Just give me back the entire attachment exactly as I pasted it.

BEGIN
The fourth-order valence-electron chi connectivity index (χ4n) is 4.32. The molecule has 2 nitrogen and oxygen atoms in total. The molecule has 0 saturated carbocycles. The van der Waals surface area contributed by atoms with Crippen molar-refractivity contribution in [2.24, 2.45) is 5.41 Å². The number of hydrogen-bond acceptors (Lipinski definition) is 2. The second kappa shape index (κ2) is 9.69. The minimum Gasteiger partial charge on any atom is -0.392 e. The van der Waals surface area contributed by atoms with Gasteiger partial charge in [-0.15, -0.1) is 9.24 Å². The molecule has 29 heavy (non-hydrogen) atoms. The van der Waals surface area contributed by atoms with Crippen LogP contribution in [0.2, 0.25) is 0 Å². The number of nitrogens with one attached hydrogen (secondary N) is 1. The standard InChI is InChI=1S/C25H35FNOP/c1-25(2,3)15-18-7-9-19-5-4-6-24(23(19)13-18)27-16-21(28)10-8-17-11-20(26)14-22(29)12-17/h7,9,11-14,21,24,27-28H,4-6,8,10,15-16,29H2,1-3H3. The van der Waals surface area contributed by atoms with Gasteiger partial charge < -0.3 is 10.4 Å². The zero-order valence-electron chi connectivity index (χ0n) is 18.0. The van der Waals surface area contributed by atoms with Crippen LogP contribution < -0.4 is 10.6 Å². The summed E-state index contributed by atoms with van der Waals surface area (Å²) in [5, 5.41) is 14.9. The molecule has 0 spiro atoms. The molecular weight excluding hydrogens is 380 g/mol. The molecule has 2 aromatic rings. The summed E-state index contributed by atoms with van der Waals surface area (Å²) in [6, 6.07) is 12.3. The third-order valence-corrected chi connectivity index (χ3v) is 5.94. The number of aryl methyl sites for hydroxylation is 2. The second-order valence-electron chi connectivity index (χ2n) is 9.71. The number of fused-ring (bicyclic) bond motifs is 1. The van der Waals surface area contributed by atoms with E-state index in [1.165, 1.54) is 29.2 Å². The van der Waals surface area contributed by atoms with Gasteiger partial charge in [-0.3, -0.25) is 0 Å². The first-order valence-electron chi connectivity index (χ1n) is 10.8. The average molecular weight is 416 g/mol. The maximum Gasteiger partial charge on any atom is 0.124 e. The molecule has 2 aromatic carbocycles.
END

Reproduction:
The fourth-order valence-electron chi connectivity index (χ4n) is 4.32. The molecule has 2 nitrogen and oxygen atoms in total. The molecule has 0 saturated carbocycles. The van der Waals surface area contributed by atoms with Crippen molar-refractivity contribution in [2.24, 2.45) is 5.41 Å². The number of hydrogen-bond acceptors (Lipinski definition) is 2. The second kappa shape index (κ2) is 9.69. The minimum Gasteiger partial charge on any atom is -0.392 e. The van der Waals surface area contributed by atoms with Gasteiger partial charge in [-0.15, -0.1) is 9.24 Å². The molecule has 29 heavy (non-hydrogen) atoms. The van der Waals surface area contributed by atoms with Crippen LogP contribution in [0.2, 0.25) is 0 Å². The number of nitrogens with one attached hydrogen (secondary N) is 1. The standard InChI is InChI=1S/C25H35FNOP/c1-25(2,3)15-18-7-9-19-5-4-6-24(23(19)13-18)27-16-21(28)10-8-17-11-20(26)14-22(29)12-17/h7,9,11-14,21,24,27-28H,4-6,8,10,15-16,29H2,1-3H3. The van der Waals surface area contributed by atoms with Gasteiger partial charge < -0.3 is 10.4 Å². The zero-order valence-electron chi connectivity index (χ0n) is 18.0. The van der Waals surface area contributed by atoms with Crippen LogP contribution < -0.4 is 10.6 Å². The summed E-state index contributed by atoms with van der Waals surface area (Å²) in [5, 5.41) is 14.9. The molecule has 0 spiro atoms. The molecular weight excluding hydrogens is 380 g/mol. The molecule has 2 aromatic rings. The summed E-state index contributed by atoms with van der Waals surface area (Å²) in [6, 6.07) is 12.3. The third-order valence-corrected chi connectivity index (χ3v) is 5.94. The number of aryl methyl sites for hydroxylation is 2. The second-order valence-electron chi connectivity index (χ2n) is 9.71. The number of fused-ring (bicyclic) bond motifs is 1. The van der Waals surface area contributed by atoms with E-state index in [1.165, 1.54) is 29.2 Å². The van der Waals surface area contributed by atoms with Gasteiger partial charge in [-0.3, -0.25) is 0 Å². The first-order valence-electron chi connectivity index (χ1n) is 10.8. The average molecular weight is 416 g/mol. The maximum Gasteiger partial charge on any atom is 0.124 e. The molecule has 2 aromatic carbocycles.